When shopping online, we make tons of decisions figuring out what to buy. We research products, look at reviews, compare prices and so much more to make sure we buy things that are worth the money.
If you’re one of the many who are prioritizing sustainability in your life, finding the most eco-friendly way to shop online can complicate things even further. You’ve probably thought about buying a product and asked yourself tons of questions: Is the product made by a good company? What materials is it made out of? Does its packaging have plastic?
One question that pops up often is, if a product is offered at multiple sites, where should you buy it? A lot of products are offered on big online sites like Amazon and Walmart, which have unrivaled convenience. But from a sustainability standpoint, is it better to buy it somewhere else? Like all things sustainability, the answer to this question is complicated. That’s why we talked to experts to walk us through it.
Consider other modes of shopping first
Deciding which website to buy from is an impactful decision, but sustainability experts we talked to say there are better ways to shop that you should consider first. Sandra Goldmark, professor and director of sustainability at Barnard College and senior assistant dean at the Columbia Climate School, says it’s incredibly important to buy products used or local. “The number one thing I would want readers to think about is, ‘Is there a way I can find this product used?’” says Goldmark, who also wrote “Fixation: How to Have Stuff Without Breaking the Planet.” “When I shop online, my first choice is always to check sites like Mercari, AptDeco and anywhere where I can find an item used, because that is the most sustainable choice first and foremost.”
John Pabon, author of “Sustainability for the Rest of Us: Your No-Bullsh*t, Five-Point Plan for Saving the Planet,” echoes this sentiment. “If a consumer has the opportunity to purchase locally, then they definitely should. That’s especially true for mom-and-pop neighborhood operations and the high-street retailer downtown,” Pabon says. “If something is available within walking, biking or metro distance, go to the store and pick it up. That simple change can solve so many environmental issues.”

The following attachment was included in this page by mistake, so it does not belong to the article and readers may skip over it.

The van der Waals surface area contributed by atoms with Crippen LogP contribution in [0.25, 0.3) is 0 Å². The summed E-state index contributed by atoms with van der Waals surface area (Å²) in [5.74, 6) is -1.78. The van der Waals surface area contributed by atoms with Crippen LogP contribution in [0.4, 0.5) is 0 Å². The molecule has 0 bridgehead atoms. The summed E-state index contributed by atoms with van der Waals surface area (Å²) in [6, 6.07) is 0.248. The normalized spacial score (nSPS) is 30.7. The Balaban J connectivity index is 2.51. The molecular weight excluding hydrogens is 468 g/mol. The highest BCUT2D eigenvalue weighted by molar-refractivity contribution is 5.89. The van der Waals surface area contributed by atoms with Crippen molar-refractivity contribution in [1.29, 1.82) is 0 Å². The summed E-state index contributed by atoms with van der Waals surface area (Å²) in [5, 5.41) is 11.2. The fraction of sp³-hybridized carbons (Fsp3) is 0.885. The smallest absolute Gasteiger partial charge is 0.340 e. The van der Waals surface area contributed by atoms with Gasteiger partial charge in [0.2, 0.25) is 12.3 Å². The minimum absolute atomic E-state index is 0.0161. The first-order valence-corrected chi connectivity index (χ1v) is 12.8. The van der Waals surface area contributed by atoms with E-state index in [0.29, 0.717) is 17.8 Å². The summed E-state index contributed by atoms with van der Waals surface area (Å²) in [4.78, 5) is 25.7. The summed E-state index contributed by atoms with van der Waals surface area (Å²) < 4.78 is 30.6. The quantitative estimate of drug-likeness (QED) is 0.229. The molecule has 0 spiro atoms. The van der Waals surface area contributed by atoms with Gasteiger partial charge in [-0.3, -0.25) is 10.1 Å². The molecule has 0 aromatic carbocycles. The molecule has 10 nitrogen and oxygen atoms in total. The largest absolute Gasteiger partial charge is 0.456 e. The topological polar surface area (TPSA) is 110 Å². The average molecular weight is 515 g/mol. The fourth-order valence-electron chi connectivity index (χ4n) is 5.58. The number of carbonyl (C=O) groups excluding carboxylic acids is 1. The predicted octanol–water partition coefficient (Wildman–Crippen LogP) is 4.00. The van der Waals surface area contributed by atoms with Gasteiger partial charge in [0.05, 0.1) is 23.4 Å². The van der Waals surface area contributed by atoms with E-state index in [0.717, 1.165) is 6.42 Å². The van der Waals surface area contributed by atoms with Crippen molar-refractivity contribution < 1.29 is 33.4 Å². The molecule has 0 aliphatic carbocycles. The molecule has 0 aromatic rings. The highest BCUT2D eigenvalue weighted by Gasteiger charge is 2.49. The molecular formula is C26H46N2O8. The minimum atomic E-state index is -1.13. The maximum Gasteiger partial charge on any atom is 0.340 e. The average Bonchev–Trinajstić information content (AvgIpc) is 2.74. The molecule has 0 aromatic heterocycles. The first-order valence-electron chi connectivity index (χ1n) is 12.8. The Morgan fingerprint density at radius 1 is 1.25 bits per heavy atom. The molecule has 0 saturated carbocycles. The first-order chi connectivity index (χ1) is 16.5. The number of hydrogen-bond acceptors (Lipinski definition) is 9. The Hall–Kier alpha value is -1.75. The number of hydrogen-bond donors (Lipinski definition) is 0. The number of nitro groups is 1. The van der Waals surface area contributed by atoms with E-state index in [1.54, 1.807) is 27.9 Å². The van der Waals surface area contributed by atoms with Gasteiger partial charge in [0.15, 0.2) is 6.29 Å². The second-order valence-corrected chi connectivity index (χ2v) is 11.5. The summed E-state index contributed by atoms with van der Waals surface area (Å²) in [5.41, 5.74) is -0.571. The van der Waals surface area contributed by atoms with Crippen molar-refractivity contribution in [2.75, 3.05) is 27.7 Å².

However, finding a product used or local isn’t always possible. Whether you’re looking for products like toiletries and cleaning supplies that aren’t available used, or your local shops don’t offer the product you want, shopping online might be your only option.
Why you should avoid big-box retailers
While at its core online shopping is less sustainable, there are some benefits too. Since there are an endless number of retailers and products, you have a lot more control over what you buy. If you’re looking for sustainable options, you can find brands and products that align with your values that aren’t offered at the shop downtown.
When thinking of online shopping, one big name probably comes to mind: Amazon. But if you’re trying to make the most sustainable decisions possible, you’re probably already wary of Amazon and mega retailers like it. Whether it’s because of poor and even dangerous working conditions, wasteful packaging, their effect on small businesses or just because you don’t want to support big companies, there are plenty of reasons to avoid these retailers.
“Big-box stores make it harder for us to trace both the supply chain as well as the employee treatment,” says Ashlee Piper, author of “Give A Sh*t: Do Good. Live Better. Save the Planet.” “Moreover, many of these big-box stores utilize incredible amounts of energy and space to warehouse, ship, sort, merchandise and offer a wide, accessible variety of goods. So when you purchase from them, especially to have something shipped to you, as opposed to say, going to your local small business brick-and-mortar and buying something, you’re likely incurring significant environmental and resource tolls, as well as potential human or worker’s rights violations. And because those big-box supply, transit and employee chains are not terribly transparent, we may never fully know the extent of what our purchases are funding.”
If you prioritize speed and convenience and decide to shop at these big sites anyway, your own shopping habits can drastically reduce your impact. “Though there are better, more eco-friendly ways to shop, the two approaches to shopping these sites that cause more eco burden are 1) not shopping with modest consumption in mind (buying more than you need, duplicates ‘just in case,’ or overindulging in extras or add-ons because of sale pricing); and, 2) purchasing excess with an ‘I’ll return this if it doesn’t work’ mindset,” says Piper. “Returns are extremely environmentally taxing, from the transit to the waste and sometimes tossed merchandise, so shop with a mindset of moderation whenever possible.”
“Buying stuff just for the sake of it is terrible for the environment (and our wallets!),” says Pabon. “It also sends the wrong message to these big-box retailers that consumers just want more, more, more. That’s why it’s up to us to choose wisely when it comes to our purchase decisions.”